Title IX at 40: Still Getting Girls Off the Sidelines
Posted: June 25, 2012
Four decades ago, only about one in 27 girls in the United States participated in sports. They did not have the same access to coaches as boys, their athletic facilities were not of comparable quality, and their athletic events were not accorded equal attention and resources.
That began to change on June 23, 1972, with the passage of legislation that banned gender-based discrimination in programs at schools receiving federal funds. That part of the Education Amendments of 1972 — a law that amended the Civil Rights Act of 1964 — is commonly referred to as Title IX.
As Title IX marks its 40th anniversary, U.S. swimming champion Natalie Coughlin and U.S. soccer star Hope Solo are two of the most prominent athletes competing at the 2012 Olympic Games, and girls across the United States — including Illinois secondary school student Aly Marzonie, above — participate in college and secondary school athletics in record numbers.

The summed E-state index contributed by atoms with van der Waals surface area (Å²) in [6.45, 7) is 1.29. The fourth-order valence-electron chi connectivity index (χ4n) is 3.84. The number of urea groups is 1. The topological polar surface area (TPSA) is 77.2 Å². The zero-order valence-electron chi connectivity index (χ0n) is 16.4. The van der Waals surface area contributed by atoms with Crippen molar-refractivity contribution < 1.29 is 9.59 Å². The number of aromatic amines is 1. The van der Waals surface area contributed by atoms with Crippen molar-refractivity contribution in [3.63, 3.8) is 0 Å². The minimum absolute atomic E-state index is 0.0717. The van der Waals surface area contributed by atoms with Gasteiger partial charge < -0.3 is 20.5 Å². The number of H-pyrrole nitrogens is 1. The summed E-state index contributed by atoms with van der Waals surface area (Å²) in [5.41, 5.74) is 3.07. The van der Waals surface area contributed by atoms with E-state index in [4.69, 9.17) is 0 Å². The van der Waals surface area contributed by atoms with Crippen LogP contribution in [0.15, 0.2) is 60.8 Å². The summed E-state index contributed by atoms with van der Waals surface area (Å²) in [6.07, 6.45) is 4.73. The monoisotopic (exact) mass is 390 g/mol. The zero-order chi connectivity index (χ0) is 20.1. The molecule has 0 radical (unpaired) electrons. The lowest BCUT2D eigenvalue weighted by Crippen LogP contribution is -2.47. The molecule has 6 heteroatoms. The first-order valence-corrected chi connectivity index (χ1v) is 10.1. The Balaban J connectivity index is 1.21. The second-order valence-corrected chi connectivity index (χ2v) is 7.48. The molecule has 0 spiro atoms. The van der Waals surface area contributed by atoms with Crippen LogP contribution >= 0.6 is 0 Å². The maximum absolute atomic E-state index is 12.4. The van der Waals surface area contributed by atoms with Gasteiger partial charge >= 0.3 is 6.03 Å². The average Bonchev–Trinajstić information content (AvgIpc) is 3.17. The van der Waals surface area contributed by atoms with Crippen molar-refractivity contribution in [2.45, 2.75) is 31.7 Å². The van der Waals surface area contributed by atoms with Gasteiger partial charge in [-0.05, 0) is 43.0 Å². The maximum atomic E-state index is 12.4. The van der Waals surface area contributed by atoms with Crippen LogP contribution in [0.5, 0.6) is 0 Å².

Secretary of State Hillary Rodham Clinton remarked on the value of sports in her own life, recalling her experiences as a young girl.
“Sports helped me learn how to be part of a team,” she said. “It also helped me learn how to lose. You can’t win every time you go out, and you have to figure out what you’re made of after you do lose and whether you’re ready to get up and keep going. And I had a lot of fun.”
“Title IX was revolutionary, and I think all of us who care about opportunities for girls and women view it as one of the most consequential pieces of legislation for women in our country’s history,” Clinton said.